When Masahiro Tanaka first arrived in camp this spring, Brian Cashman told reporters he expected the Yankees' new $155 million import to emerge as "a really solid, consistent number three starter."
Yeah. Okay, Brian. That claim was dubious back then. Even in the whacked out world of modern baseball economics, solid number threes don't make that kind of money, and Tanaka's otherworldly numbers for the Rakuten Golden Eagles didn't exactly foretell that sort of future for the 25-year-old, anyway. Once the season started and we learned what Tanaka can do in the Major Leagues - and what the rest of the 2014 Yankee rotation can't - the notion of him as mid-rotation fodder grew even more outlandish. By the time he threw eight scoreless and fanned ten in his third regular season start, it was already abundantly clear who was the new ace of the Yankees' staff.
As the season's progressed, Tanaka's only seemed to get better. Entering tonight's start in Seattle, he's allowed all of two earned runs in his last 20.2 innings. He's in the top five in the American league in just about every meaningful stat, leading in ERA (2.02) and WHIP (0.96), while running a close second to a Mr. Felix Hernandez in xFIP (2.47) and SIERA (2.55) and placing third in K:BB rate (7.08). You don't need me to tell you how good this guy is. He's been an absolute savior for a rotation addled by injury and ineffectiveness and for an offense that can't seem to score enough to support mere mortal starting pitchers.
So what's the problem? Hopefully there is none, but Yankees have come to rely on Tanaka a lot. Tonight will be his thirteenth start, and so far he's thrown 84.2 innings, putting him on pace for 34 and 240 respectively. Both of those numbers would demolish career highs set in Japan - 28 starts all the way back in 2007 at age 18 and 226.1 innings pitched in 2011. The 240 innings, should Tanaka get there, would be the most thrown by a Yankee pitcher since Andy Pettitte...in 1997. While Japanese starters are bred to throw on six days rest across a 144-game season, Tanaka's been given that long a break just once this season. He's pitched on five days rest six times, including tonight and four days rest five times. In ten of his twelve starts so far, Tanaka's offered more than 100 pitches.
Typically, star pitchers brought over from Japan have been allowed to ease in to the rigors of the 162-game American season during their first year. The Texas Rangers made a concerted effort to hold Yu Darvish back, limiting him to 29 starts averaging 6.6 innings each in 2012 before unleashing his full fury a year later and the Mariners' Hisashi Iwakuma made 14 of his 30 appearances out of the pen in his debut season. Hiroki Kuroda took the ball for 31 starts in 2008, but he was allowed to pass 100 pitches in just four of them. Going back to 1995, Hideo Nomo was held to 28 starts by the tail end of the players' strike. The only notable Japanese rookie pitcher who threw without limitation, intended or artificial, was Daisuke Matsuzaka, who managed 204.2 innings over 32 starts in 2007. By 2009 he'd lost some velocity on his fastball and was dealing with chronic arm problems.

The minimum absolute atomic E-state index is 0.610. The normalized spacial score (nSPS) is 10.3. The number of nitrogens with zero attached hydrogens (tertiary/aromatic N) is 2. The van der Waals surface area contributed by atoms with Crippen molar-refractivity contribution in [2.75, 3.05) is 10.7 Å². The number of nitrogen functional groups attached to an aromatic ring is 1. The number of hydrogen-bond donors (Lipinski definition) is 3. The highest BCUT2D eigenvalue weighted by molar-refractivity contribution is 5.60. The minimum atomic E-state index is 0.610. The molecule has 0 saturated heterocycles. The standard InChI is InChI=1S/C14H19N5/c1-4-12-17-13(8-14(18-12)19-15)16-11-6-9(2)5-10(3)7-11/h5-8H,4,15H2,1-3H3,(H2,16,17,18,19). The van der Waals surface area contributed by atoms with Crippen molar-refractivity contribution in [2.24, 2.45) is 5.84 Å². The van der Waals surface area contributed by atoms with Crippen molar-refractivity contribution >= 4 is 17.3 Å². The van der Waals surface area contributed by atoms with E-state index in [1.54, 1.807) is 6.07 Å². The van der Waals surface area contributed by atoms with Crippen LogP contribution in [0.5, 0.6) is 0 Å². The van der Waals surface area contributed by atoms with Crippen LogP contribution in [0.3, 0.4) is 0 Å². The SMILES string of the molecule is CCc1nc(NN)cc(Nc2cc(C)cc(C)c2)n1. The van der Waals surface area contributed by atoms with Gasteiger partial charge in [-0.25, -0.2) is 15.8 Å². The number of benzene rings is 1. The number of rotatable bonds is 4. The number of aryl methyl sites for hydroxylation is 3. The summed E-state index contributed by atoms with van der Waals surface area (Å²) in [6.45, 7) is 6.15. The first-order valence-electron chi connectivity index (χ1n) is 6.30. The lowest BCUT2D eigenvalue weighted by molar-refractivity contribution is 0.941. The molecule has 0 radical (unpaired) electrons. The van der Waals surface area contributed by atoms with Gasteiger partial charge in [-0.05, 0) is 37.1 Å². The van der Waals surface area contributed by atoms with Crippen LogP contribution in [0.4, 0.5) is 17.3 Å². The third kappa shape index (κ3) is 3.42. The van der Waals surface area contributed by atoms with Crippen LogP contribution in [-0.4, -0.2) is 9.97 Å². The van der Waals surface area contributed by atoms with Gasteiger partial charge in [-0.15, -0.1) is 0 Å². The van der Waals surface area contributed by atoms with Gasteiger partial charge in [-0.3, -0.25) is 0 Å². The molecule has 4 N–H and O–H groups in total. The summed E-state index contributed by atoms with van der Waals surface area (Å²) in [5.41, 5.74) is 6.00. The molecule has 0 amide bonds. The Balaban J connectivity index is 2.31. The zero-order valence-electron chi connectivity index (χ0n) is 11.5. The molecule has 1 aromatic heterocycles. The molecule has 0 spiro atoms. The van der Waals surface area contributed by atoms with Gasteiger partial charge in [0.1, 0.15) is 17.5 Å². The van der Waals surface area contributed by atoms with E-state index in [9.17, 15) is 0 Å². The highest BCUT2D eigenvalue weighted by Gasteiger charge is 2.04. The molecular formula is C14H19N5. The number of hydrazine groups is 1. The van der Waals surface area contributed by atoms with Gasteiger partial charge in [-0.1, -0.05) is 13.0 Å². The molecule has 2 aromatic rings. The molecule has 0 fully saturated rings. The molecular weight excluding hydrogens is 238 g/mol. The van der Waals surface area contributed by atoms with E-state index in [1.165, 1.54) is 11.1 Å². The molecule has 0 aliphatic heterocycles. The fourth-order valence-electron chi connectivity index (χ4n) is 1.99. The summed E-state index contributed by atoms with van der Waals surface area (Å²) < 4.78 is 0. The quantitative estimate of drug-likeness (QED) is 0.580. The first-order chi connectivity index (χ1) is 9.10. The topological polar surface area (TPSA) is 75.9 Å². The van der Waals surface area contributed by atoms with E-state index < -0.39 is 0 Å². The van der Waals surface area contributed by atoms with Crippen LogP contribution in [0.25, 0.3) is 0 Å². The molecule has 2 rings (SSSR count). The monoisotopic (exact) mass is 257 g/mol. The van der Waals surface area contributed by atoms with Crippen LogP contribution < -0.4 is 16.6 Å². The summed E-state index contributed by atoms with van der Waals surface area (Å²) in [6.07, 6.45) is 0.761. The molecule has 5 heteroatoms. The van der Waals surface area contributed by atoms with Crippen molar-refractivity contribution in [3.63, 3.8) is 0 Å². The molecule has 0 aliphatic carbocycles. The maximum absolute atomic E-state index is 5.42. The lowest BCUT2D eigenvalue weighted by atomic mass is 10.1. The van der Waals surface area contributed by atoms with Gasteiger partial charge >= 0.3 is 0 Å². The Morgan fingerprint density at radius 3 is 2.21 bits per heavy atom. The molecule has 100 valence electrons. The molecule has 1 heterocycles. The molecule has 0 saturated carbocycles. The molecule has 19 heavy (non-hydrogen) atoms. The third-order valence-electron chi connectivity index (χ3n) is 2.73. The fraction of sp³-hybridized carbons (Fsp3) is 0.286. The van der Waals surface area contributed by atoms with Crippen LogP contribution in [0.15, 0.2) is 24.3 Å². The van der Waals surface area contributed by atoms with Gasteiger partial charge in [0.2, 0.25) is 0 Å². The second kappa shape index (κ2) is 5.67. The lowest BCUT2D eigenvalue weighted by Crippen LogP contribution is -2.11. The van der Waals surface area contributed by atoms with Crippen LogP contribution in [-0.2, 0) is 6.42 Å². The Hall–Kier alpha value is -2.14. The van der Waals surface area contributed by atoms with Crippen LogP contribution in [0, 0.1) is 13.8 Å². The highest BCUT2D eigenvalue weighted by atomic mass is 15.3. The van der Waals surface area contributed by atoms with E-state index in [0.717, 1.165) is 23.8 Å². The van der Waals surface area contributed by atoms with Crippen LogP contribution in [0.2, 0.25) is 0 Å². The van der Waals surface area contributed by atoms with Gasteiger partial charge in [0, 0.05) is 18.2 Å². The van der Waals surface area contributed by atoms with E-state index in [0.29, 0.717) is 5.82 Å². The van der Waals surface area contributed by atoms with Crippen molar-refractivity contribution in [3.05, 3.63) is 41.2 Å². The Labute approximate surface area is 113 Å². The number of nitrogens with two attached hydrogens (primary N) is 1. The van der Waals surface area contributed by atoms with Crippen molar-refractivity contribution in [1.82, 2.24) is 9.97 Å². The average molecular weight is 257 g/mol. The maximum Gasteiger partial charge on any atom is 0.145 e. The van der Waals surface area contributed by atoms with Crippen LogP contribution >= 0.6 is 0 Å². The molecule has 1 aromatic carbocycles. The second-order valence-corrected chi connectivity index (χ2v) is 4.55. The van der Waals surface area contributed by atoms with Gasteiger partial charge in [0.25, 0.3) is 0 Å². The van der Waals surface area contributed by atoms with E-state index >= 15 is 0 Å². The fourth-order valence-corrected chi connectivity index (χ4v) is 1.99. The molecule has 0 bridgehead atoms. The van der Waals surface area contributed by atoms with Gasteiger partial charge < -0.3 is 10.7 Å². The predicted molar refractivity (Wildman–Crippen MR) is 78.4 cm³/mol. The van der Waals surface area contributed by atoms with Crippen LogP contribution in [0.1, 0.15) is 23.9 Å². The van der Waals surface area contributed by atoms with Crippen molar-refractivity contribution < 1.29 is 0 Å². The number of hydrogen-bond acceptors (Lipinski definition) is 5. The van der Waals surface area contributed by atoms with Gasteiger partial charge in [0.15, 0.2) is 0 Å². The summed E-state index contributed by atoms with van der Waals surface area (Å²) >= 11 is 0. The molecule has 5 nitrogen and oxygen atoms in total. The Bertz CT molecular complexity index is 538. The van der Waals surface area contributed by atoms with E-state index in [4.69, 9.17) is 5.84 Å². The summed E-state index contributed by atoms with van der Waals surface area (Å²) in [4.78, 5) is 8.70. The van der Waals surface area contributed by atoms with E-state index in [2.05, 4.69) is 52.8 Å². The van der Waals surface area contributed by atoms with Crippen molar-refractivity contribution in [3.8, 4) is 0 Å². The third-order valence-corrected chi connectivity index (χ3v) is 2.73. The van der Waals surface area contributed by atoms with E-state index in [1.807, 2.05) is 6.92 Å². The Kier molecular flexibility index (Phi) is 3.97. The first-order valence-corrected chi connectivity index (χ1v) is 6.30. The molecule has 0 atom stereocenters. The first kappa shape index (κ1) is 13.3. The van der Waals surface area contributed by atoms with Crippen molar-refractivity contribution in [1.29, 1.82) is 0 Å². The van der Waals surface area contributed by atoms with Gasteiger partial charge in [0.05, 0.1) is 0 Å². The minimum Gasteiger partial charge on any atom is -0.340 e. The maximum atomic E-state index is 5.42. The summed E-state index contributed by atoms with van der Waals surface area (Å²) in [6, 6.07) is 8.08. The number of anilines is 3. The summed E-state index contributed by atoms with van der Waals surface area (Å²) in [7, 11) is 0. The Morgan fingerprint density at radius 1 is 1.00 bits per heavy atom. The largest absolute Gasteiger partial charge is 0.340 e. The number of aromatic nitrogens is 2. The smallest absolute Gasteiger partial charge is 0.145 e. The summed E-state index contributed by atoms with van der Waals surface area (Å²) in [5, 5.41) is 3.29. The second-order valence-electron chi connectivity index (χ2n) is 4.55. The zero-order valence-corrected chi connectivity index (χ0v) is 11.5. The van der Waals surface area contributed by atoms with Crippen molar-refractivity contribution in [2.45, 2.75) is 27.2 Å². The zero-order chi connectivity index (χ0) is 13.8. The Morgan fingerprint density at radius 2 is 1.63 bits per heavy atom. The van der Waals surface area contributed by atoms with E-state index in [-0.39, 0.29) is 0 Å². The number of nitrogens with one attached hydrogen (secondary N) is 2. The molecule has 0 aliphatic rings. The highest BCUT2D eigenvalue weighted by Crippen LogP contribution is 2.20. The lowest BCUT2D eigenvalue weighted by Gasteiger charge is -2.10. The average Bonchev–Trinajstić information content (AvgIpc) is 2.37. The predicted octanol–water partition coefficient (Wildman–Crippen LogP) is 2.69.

All of this may amount to nothing. The pitchers mentioned above have very little in common with one another besides their country of birth and the fact that they're stepping up from a league that plays fewer games and rests its pitchers more. Tanaka's young, but not so young that his arm hasn't fully developed. He's in excellent shape and he's got a sturdy build and a fluid nonviolent delivery. He's a tactician on the mound and has a keen understanding of when to conserve energy and when to rear back for a little something extra. He may be perfectly designed to sit among the league's leaders in starts and innings and never feel any ill effects from it.
The Yankees are in an unenviable position when it comes to protecting their investment in Tanaka. On the one hand they're into him for a minimum of four years and $88 million - a lot more than that if he falls apart physically and doesn't opt out of his contract after 2017. On the other, he's one of the few positives keeping the team competitive these days. They need to win his games and they need him to go deep in them to help rest relievers who've been seriously taxed by the remainder of the starting staff.
When the Yankees are faced with a choice between the long-term and the right now, we know which option they'll usually pick, but they have been trying to walk a tightrope with Tanaka. While he's routinely eclipsed the 100-pitch plateau, he's gone over 110 just three times, maxing out at 118. We haven't seen any starts reminiscent of his 160-pitch endeavor in game six of last year's Japan Series. Thanks to Monday's rainout in Kansas City, Vidal Nuno could have been skipped and Tanaka kept on four days rest this week, but Joe Girardi didn't go in that direction. It's those kinds of subtle moves that will be crucial in preserving Tanaka as much as possible while still maxing out his incredible value.